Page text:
3. Almost nobody out there cares that I like to watch Men’s Elite Professional Cycling. I totally don’t get that.
  4. No matter how hard AGMA tries to answer the questions that are part of those blogging awards, it never works out. But THANK YOU for nominating me!! I meant it when I said it was a huge honor!
  5. Writing is way more fun when you don’t have somebody grading your work.  Way. More. Fun.
  6. AGMA followers aren’t quite as anal about how I write as my high school English teachers.
  7. Blogging friends are sorely missed when they stop blogging. So don’t stop!
  8. WordPress Blogging 101 is a lot of work.  Someday I’ll finish it.  Yeah, right…
  9. I will never make it beyond WordPress Blogging 101.
  10. When you get Freshly Pressed and are on the WordPress Recommended Blogs List, you get lots and lots and lots of followers. THANK YOU WordPress!!!
  11. Most Freshly Pressed and Recommended Blogs List followers never actually read your blog.
  12. When you get removed from the WordPress Recommended Blog List, the follows slow down to a trickle. But those folks actually read your blog.
  13. Sometimes it’s best not to overthink starting a blog. Just pick a cool name, sit down and start writing.
  14. AGMA can be funny, but not nearly as funny as some of you out there. Please keep me laughing!
  15. There is never enough time to read the blogs I love. I hate that…
  16. Bloggers (at least the one’s who follow AGMA) are some of the nicest, most caring people in the world. Crikey, it’s getting deep in here.
  17. When you only post once a week, it keeps ‘em wanting more. Right?  Hello? (crickets)
  18. When your friends and family don’t know you author a blog, the possibilities are endless. Take from that what you will…
  19. Never, ever say, “Blogging seems so stupid. I mean, who cares?” Gulp.
  20. Blogging just might connect you with some part of yourself you’d lost touch with or didn’t even know existed.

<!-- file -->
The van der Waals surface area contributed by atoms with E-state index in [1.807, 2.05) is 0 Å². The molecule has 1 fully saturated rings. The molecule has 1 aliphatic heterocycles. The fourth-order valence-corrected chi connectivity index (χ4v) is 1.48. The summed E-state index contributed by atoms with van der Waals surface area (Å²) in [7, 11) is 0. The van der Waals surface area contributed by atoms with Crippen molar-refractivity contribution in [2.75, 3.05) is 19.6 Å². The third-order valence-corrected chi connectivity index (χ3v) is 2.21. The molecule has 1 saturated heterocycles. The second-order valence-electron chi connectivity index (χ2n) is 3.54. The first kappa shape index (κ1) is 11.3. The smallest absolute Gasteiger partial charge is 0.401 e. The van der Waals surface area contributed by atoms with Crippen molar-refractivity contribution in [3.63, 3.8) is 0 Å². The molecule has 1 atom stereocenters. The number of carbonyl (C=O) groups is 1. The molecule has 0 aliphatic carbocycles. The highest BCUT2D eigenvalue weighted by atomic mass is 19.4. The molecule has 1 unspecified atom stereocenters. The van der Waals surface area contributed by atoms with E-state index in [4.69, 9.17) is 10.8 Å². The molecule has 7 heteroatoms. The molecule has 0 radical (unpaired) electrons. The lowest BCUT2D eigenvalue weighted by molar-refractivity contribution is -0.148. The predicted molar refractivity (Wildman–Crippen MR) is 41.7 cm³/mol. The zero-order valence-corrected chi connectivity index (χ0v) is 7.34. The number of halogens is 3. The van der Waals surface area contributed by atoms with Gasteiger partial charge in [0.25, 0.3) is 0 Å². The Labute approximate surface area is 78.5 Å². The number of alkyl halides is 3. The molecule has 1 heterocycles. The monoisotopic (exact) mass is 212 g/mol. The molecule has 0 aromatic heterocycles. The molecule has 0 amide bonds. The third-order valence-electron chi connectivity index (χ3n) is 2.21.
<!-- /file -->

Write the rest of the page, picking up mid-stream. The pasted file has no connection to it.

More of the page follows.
And finally…

21. Blogging really is cheaper than therapy.  Or a good adjunct.

 

Oh, I Think I’ve Learned That Lesson…

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Sitting in my favorite coffee shop on Tuesday “crafting” my last blog post, I watched as beautiful white snowflakes started lightly falling.  Delightful!  They started to come down harder.  Living the southern part of the US, I thought I’d better get my fanny pack home before the crazy drivers hit the road.  After all, there was a winter storm warning posted.  Really there was.  So I went home.  And then all hell broke lose.

Yes – you guessed it – I live in the Atlanta area.

I grew up in western Pennsylvania.  We either walked to school or rode on a school bus that was more like a tank than a bus.  School cancellations were rare even though we got something like 200 feet of snow a year.   Okay – I may have made that number up.  But we did get a lot of snow.  And there were a lot of hills.  I still remember my father putting chains on our car and that distinct sound when they hit the road in their rhythmic metallic monotony.   Post-tire chain banning legislation, studded tires became all the rage.  You knew winter was coming when it was time to put on the “snow” tires.